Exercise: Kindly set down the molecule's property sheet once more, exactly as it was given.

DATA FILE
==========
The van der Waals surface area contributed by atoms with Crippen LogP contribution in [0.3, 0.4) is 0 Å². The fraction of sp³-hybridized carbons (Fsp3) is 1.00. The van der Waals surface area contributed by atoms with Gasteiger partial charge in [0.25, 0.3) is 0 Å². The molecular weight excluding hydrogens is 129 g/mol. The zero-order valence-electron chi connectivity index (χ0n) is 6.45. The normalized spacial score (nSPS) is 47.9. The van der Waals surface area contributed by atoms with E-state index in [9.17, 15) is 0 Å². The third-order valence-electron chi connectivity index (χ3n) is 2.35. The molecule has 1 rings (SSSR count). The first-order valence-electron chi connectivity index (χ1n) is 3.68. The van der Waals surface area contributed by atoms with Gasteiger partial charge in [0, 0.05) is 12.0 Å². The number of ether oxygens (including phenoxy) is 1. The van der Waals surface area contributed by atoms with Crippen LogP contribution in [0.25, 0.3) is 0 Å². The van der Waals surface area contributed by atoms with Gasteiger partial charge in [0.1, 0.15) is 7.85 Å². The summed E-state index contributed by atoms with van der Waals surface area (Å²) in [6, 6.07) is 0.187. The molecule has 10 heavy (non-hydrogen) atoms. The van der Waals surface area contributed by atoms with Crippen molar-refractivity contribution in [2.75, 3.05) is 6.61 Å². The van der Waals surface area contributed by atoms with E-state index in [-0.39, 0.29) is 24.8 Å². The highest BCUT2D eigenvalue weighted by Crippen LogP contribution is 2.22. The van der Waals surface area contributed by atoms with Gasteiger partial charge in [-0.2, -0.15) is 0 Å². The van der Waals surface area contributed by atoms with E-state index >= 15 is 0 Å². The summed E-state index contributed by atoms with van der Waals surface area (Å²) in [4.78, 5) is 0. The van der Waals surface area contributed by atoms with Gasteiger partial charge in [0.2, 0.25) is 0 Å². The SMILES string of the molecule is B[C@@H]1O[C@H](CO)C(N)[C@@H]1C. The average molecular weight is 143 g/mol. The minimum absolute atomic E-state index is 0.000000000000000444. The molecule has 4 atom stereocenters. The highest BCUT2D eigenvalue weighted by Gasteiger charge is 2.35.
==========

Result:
The van der Waals surface area contributed by atoms with Crippen LogP contribution in [0.3, 0.4) is 0 Å². The fraction of sp³-hybridized carbons (Fsp3) is 1.00. The van der Waals surface area contributed by atoms with Gasteiger partial charge in [0.25, 0.3) is 0 Å². The molecular weight excluding hydrogens is 129 g/mol. The zero-order valence-electron chi connectivity index (χ0n) is 6.45. The normalized spacial score (nSPS) is 47.9. The van der Waals surface area contributed by atoms with E-state index in [9.17, 15) is 0 Å². The third-order valence-electron chi connectivity index (χ3n) is 2.35. The molecule has 1 rings (SSSR count). The first-order valence-electron chi connectivity index (χ1n) is 3.68. The van der Waals surface area contributed by atoms with Gasteiger partial charge in [0, 0.05) is 12.0 Å². The number of ether oxygens (including phenoxy) is 1. The van der Waals surface area contributed by atoms with Crippen LogP contribution in [0.25, 0.3) is 0 Å². The van der Waals surface area contributed by atoms with Gasteiger partial charge in [0.1, 0.15) is 7.85 Å². The summed E-state index contributed by atoms with van der Waals surface area (Å²) in [6, 6.07) is 0.187. The molecule has 10 heavy (non-hydrogen) atoms. The van der Waals surface area contributed by atoms with Crippen molar-refractivity contribution in [2.75, 3.05) is 6.61 Å². The van der Waals surface area contributed by atoms with E-state index in [-0.39, 0.29) is 24.8 Å². The highest BCUT2D eigenvalue weighted by Crippen LogP contribution is 2.22. The van der Waals surface area contributed by atoms with Gasteiger partial charge in [-0.2, -0.15) is 0 Å². The van der Waals surface area contributed by atoms with E-state index >= 15 is 0 Å². The summed E-state index contributed by atoms with van der Waals surface area (Å²) in [4.78, 5) is 0. The van der Waals surface area contributed by atoms with Gasteiger partial charge in [0.2, 0.25) is 0 Å². The SMILES string of the molecule is B[C@@H]1O[C@H](CO)C(N)[C@@H]1C. The average molecular weight is 143 g/mol. The minimum absolute atomic E-state index is 0.000000000000000444. The molecule has 4 atom stereocenters. The highest BCUT2D eigenvalue weighted by Gasteiger charge is 2.35.